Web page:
The University of California system has sold off endowment and pension fund holdings in coal and oil sands companies, a $200-million move that officials said was in response to environmental concerns and rising financial risk.
The action, short of a formal divestment, represents a small portion of UC’s overall energy holdings. Still, it has fueled a national debate over whether universities and governments should shed such investments because of the effects of fossil fuels on global warming.
Student activists on Thursday claimed a partial victory in their campaign to pressure UC and other universities to divest — an effort that had successes last year when Stanford University, among others, said it would drop coal industry holdings.
“This is a big deal and an important first step,” said Alden Phinney, a UC Santa Cruz student active in the Fossil Free UC organization. He and others want the university system to extend the sell-off to oil and gas investments.
Although they didn’t adopt a blanket and formal ban on coal investments, UC officials said pollution concerns had influenced the decision to sell off those stocks over the last year.
UC still holds about $10 billion in other energy and utilities industry investments — equivalent to about 10% of the system’s endowment and pension funds, Chief Investment Officer Jagdeep Bachher said Thursday. There are no plans to shed oil and natural gas stocks because, he said, “the world is not switching out of fossil fuels.”
Bachher announced the move Wednesday at a meeting of the UC regents’ investment committee. In an interview Thursday, he said that declining prices of coal and oil sands firms were making them too risky, and “we just didn’t think their financial value would recover.”
Adding to that, he said, were concerns about pollution and increasing regulation of those industries. Particularly with oil sands, “when you layer on the environmental sustainability issues, it just seems the risks outweigh the benefits.”
Last year, the regents decided not to formally divest stocks and holdings in oil, coal and natural gas from the university’s endowment and retirement funds. However, they moved to have environmental and social issues more deeply influence investment decisions.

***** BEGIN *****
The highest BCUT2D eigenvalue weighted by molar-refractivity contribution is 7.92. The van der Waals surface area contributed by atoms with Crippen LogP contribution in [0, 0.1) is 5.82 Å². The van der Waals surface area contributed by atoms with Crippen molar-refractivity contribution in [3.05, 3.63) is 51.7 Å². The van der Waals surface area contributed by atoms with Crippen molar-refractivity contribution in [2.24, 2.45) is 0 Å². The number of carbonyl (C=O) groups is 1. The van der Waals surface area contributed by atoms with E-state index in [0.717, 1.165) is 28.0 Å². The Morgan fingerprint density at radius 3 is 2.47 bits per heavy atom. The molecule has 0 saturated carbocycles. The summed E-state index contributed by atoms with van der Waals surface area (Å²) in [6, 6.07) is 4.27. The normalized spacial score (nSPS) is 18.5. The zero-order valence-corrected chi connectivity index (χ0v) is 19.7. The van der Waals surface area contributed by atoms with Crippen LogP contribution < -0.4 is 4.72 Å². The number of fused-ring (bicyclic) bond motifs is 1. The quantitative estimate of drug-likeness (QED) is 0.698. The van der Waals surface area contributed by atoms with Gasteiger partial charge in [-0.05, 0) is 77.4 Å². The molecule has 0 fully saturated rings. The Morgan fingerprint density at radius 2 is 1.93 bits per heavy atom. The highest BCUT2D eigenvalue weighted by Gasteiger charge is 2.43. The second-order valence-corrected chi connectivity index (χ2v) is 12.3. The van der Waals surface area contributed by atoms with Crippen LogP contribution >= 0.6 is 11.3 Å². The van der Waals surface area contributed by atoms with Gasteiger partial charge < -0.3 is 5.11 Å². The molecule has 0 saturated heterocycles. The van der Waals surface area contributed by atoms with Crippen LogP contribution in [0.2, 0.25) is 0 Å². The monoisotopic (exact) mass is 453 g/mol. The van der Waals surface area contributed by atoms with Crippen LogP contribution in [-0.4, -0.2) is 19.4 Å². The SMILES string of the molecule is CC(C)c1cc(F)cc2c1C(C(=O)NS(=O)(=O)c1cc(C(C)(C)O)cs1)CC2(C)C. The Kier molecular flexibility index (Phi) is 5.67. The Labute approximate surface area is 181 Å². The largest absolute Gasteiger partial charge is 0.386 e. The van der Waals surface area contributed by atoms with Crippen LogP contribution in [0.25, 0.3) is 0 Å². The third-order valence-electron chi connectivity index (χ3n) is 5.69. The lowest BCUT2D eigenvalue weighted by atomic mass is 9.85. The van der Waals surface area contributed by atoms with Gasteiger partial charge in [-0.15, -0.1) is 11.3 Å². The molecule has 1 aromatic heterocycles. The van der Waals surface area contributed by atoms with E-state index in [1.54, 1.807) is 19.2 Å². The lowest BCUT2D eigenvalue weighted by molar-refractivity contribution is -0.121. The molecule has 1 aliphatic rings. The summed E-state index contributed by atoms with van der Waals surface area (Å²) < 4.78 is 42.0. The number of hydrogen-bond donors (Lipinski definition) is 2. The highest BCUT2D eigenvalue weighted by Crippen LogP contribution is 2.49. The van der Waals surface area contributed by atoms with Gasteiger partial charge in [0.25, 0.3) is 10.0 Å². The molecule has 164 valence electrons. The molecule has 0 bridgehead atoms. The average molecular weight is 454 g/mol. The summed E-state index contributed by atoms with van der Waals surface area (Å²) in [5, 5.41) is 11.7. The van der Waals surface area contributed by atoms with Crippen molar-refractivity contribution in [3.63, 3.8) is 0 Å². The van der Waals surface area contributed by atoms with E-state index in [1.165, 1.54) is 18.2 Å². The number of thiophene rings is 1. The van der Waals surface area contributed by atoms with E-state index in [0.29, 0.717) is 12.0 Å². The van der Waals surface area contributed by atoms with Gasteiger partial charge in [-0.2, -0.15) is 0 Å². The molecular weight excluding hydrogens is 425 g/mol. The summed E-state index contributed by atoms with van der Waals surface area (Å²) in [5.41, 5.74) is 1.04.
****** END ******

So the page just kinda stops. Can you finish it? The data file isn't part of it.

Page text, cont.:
UC previously divested its holdings in apartheid-era South Africa, tobacco, guns and firms seen as aiding the genocide in Sudan.
Bachher said he does not consider the sales of coal and oils sands holdings to be divestment — even if some people may consider it so. The moves involved only direct stock holdings and not mutual funds, which still may include coal and oil sands companies.
State lawmakers last week sent Gov. Jerry Brown a bill that would require California’s public pension funds to divest their holdings in thermal coal — the kind used in electricity generation — by July 1, 2017. The governor, who is a UC regent, suggested last year that UC study dropping coal; his staff said Thursday that he still is studying the wider pension fund legislation.
UC’s sales of its coal and oil sands holdings are “a big win and big opportunity,” said Karthik Ganapathy, a spokesman for 350.org, an organization seeking widespread fossil fuel divestment.
He acknowledged that the move probably would not have much financial effect on the industries, but could help turn public opinion. “Having major institutions like the University of California and Stanford take stands on this gets folks to see fossil fuel companies the way they’ve come to see cigarette companies,” he said.
Pitzer College, San Francisco State, CalArts and two community college districts in Northern California are among about 25 schools nationwide that have taken steps toward full or partial fossil fuel divestment, according to 350.org.
Jason Hayes, the American Coal Council’s associate director, said that such divestments “prioritize ideology over economic and social concerns” and that a shift from coal will raise utility costs and destroy jobs. He also criticized a “contradiction, where those advocating for divestment from coal stocks typically rely heavily on the very products and energy resources they demand others cease using. They rail against fossil fuels on their fossil fuel-powered iPads, in rooms cooled and lit with fossil fuel-based electricity.”